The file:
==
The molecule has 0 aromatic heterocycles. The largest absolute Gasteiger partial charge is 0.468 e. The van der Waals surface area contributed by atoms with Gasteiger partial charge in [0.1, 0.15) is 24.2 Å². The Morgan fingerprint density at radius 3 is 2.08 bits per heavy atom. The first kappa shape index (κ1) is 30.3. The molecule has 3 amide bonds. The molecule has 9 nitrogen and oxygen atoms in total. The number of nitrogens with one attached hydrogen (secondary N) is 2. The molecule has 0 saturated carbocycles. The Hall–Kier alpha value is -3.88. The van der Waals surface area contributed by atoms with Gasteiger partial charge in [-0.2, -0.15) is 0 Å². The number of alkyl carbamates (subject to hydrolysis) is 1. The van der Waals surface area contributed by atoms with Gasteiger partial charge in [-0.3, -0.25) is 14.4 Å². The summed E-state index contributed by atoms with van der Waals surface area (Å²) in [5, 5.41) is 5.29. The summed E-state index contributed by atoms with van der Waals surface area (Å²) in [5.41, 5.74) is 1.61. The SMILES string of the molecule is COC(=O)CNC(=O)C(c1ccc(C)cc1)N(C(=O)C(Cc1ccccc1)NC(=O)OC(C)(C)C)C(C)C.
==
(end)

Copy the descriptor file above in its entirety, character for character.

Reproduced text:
The molecule has 0 aromatic heterocycles. The largest absolute Gasteiger partial charge is 0.468 e. The van der Waals surface area contributed by atoms with Gasteiger partial charge in [0.1, 0.15) is 24.2 Å². The Morgan fingerprint density at radius 3 is 2.08 bits per heavy atom. The first kappa shape index (κ1) is 30.3. The molecule has 3 amide bonds. The molecule has 9 nitrogen and oxygen atoms in total. The number of nitrogens with one attached hydrogen (secondary N) is 2. The molecule has 0 saturated carbocycles. The Hall–Kier alpha value is -3.88. The van der Waals surface area contributed by atoms with Gasteiger partial charge in [-0.2, -0.15) is 0 Å². The number of alkyl carbamates (subject to hydrolysis) is 1. The van der Waals surface area contributed by atoms with Gasteiger partial charge in [-0.3, -0.25) is 14.4 Å². The summed E-state index contributed by atoms with van der Waals surface area (Å²) in [5, 5.41) is 5.29. The summed E-state index contributed by atoms with van der Waals surface area (Å²) in [5.41, 5.74) is 1.61. The SMILES string of the molecule is COC(=O)CNC(=O)C(c1ccc(C)cc1)N(C(=O)C(Cc1ccccc1)NC(=O)OC(C)(C)C)C(C)C.